A few days ago I received a rather gloomy press release, which revealed that although a large majority of people are not confident in making financial decisions regarding their retirement, only 8 per cent actually consult an expert.
'Greater personal responsibility for retirement planning, combined with increased levels of economic and political uncertainty, mean people need professional financial advice more than ever,' intoned Aegon's pension director, Steven Cameron. 'In fact there are few people who wouldn't benefit from financial advice at some point in their lives, especially since the introduction of pension freedoms.'
Now, a cynic might observe that Aegon, as a provider of retirement products sold through advisers, has good reason to encourage us all to consult the experts. But it's hard to argue against the need for everyone to take sensible, well-informed financial decisions at critical times such as retirement.
MAKING THINGS HAPPEN
However, 'greater personal responsibility' doesn't actually have to mean forking out hundreds, or thousands, of pounds for someone else to tell you how to organise your finances.
Of course, a professional might well bring finesse, and could no doubt add value for wealthier households with more complex financial arrangements, or where estate planning is an additional factor.
But many people are not in that boat, and for them the information needed to make and realise a reasonably robust plan is all out there - we just have to be bothered enough, and brave enough, to marshal it and crunch the numbers.
That, I discovered in the course of a chat in the pub recently, is exactly what my friend Louise - queen of Making Things Happen - has done.
Moreover, her ambitious starting point is that she wants to retire on the same level of income as she takes home (net of tax) at present. I took a steadying swig of merlot and quizzed her further.
Would this involve working until she's 80, taking a second job, inheriting a convenient nest-egg or downsizing to a shoebox on the cheatin' side of town? Not in the slightest, she replied. Would she very kindly share her plans? Happy to oblige, she said.
So, without going into all the nitty-gritty: Louise - who, incidentally, is not a financial journalist - plans to stop working at 66, on a target total net income of £36,000.
She's assuming there are no further changes to the opportunities for tax-free income, and is working on the basis of dividend yields averaging 3.5 per cent.
She reckons that to make her retirement plan happen, the total capital she needs (spread across her taxable equity account, pension, cash and Isa) is around £620,000.
She currently has £400,000 in total, so she has to achieve growth and savings of £27,500 annually over the next eight years to hit her target nest egg.
Sounds a lot. But pension contributions (her own and her employer's) plus tax relief will account for a total of £17,000 a year of that sum.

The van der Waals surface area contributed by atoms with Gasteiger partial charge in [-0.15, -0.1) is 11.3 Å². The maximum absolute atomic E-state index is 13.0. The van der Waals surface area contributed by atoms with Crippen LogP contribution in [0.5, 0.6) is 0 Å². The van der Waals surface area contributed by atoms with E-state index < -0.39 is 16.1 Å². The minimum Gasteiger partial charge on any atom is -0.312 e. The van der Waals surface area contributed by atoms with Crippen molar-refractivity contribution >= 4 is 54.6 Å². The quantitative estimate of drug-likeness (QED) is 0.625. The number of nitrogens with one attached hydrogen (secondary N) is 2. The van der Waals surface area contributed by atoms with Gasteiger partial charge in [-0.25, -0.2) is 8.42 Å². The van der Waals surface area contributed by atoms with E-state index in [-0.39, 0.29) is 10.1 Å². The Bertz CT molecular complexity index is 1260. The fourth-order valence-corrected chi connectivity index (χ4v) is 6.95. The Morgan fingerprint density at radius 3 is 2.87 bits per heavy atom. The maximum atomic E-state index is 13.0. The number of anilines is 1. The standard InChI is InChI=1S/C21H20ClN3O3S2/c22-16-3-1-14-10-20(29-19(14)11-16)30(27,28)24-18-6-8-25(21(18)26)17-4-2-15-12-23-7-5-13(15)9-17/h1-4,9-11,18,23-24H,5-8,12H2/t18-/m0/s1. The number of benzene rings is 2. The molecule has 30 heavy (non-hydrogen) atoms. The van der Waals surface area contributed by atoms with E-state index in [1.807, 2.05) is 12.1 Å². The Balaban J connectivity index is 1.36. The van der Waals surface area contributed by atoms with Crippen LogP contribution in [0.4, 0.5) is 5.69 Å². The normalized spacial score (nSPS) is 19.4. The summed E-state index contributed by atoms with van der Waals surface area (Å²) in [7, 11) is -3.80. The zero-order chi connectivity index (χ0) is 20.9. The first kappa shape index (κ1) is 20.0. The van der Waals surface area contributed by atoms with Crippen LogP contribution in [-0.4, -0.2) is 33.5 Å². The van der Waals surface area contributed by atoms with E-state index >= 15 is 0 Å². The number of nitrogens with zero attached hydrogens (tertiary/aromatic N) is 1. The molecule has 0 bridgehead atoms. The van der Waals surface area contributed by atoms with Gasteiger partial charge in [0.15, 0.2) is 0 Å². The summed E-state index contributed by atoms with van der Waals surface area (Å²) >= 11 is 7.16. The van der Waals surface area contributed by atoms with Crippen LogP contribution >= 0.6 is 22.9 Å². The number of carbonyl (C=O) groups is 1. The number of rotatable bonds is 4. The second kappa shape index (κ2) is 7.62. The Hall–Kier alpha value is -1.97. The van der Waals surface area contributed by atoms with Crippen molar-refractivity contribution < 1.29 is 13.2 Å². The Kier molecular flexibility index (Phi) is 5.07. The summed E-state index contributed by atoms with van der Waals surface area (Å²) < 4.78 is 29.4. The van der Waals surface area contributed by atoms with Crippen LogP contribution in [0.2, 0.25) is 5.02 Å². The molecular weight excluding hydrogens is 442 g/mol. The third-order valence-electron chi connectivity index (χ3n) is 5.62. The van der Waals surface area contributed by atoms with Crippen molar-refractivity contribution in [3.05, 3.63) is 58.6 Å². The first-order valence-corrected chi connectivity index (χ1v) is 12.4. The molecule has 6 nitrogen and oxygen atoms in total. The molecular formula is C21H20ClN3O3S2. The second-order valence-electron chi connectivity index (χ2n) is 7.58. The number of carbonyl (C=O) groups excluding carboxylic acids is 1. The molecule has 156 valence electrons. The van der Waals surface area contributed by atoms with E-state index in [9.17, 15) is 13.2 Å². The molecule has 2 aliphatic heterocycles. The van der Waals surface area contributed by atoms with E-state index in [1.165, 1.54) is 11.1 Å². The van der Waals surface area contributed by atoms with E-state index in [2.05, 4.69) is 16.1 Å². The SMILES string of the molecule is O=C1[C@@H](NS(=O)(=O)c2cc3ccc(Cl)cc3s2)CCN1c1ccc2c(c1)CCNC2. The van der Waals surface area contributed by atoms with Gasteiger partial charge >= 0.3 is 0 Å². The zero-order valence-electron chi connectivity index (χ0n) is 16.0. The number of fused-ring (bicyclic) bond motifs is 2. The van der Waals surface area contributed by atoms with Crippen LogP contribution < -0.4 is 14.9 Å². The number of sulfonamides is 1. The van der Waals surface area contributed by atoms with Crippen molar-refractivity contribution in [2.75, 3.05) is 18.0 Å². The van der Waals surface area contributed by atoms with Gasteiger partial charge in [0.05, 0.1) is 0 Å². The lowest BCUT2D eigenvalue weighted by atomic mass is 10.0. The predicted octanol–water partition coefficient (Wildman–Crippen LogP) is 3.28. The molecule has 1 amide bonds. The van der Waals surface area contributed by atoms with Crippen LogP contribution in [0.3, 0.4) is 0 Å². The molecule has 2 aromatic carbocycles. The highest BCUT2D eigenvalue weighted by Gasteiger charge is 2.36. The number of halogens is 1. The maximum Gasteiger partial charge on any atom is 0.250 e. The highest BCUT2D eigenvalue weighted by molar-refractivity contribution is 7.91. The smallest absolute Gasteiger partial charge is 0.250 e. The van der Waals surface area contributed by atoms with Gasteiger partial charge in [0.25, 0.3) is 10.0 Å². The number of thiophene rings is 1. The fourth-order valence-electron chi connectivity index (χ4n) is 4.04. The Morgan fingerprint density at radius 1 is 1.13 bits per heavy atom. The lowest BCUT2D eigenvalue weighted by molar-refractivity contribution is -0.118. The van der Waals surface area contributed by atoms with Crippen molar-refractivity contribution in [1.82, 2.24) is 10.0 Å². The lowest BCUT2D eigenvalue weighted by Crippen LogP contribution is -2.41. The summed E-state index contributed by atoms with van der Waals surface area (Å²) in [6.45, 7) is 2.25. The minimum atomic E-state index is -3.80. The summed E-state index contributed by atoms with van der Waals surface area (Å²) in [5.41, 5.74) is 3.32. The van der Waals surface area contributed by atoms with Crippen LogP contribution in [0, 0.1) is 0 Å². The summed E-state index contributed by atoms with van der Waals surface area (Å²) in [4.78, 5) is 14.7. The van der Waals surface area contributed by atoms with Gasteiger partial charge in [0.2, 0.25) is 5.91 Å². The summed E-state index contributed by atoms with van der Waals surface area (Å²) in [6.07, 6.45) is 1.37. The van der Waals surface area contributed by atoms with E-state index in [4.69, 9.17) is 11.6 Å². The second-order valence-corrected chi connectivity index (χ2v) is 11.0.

She rents out a room in her home under the government's tax-free rent-a-room scheme, which provides £7,500 annually, and she is also saving £6,000 a year from earnings - twice as much as she strictly needs to - in the hope that she will reach her target pot earlier than anticipated and can retire early.
Given that capital growth is not actually factored into these assumptions either, there seems a reasonable chance of that.
Working out a target annual income, the amount of capital in total you'll need to generate that income, and how to build such a capital sum in the given timescale, are key elements of any retirement plan of this sort.
But Louise is not one to do things in a half-cocked fashion. She has worked out that if she organises her finances efficiently, she'll be able to generate more than £31,000 of that £36,000 income free of tax.
Around £26,500 will come from a combination of tax-free income from the room rental (£7,500), assuming she continues it into retirement, dividends from her Isa (£5,000), which by then will have been built up to around £145,000, plus payouts from her non-Isa cash and equity accounts (also due to be boosted in the coming eight years) to utilise the £1,000 tax-free personal savings allowance and the £5,000 tax-free dividend allowance respectively.
Additionally, the new state pension of £8,000 a year can be offset against her personal allowance of £11,000.
To generate the balance, around £9,500 a year, she calculates she'll need a pension pot of £300,000; on a drawdown rate of 3.5 per cent, that will generate £10,500, of which she can take a quarter, £2,625, free of tax each time.
A further £3,000 a year can be set against the remaining personal allowance.
The balance, under £5,000, will be taxable at 20 per cent, to provide a net income of just under £4,000 - hitting her pension pot income jackpot. She'll have paid around £1,000 in tax.
My point in recounting Louise's financial plans is not as a blueprint for others to learn from; as she says herself, 'there are other ways to square the circle. This is just the way I am doing it'.
It is to illustrate the fact that no matter what the advisers would like us to believe, financial planning is not rocket science.
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